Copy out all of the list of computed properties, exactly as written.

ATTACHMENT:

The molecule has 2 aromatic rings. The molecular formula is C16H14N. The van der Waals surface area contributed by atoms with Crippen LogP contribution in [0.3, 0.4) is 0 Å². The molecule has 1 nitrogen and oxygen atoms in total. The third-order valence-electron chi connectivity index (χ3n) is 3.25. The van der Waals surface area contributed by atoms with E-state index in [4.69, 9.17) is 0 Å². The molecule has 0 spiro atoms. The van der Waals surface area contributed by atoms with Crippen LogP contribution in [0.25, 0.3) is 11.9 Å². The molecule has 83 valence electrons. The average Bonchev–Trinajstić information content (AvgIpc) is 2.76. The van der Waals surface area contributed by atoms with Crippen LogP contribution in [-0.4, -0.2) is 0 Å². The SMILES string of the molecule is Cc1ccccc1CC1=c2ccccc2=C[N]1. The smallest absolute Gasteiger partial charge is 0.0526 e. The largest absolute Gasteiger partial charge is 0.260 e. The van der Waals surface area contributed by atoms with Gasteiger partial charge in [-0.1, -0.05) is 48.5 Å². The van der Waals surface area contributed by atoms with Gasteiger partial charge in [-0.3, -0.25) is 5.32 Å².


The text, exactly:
The molecule has 2 aromatic rings. The molecular formula is C16H14N. The van der Waals surface area contributed by atoms with Crippen LogP contribution in [0.3, 0.4) is 0 Å². The molecule has 1 nitrogen and oxygen atoms in total. The third-order valence-electron chi connectivity index (χ3n) is 3.25. The van der Waals surface area contributed by atoms with E-state index in [4.69, 9.17) is 0 Å². The molecule has 0 spiro atoms. The van der Waals surface area contributed by atoms with Crippen LogP contribution in [0.25, 0.3) is 11.9 Å². The molecule has 83 valence electrons. The average Bonchev–Trinajstić information content (AvgIpc) is 2.76. The van der Waals surface area contributed by atoms with Crippen LogP contribution in [-0.4, -0.2) is 0 Å². The SMILES string of the molecule is Cc1ccccc1CC1=c2ccccc2=C[N]1. The smallest absolute Gasteiger partial charge is 0.0526 e. The largest absolute Gasteiger partial charge is 0.260 e. The van der Waals surface area contributed by atoms with Gasteiger partial charge in [-0.1, -0.05) is 48.5 Å². The van der Waals surface area contributed by atoms with Gasteiger partial charge in [-0.3, -0.25) is 5.32 Å².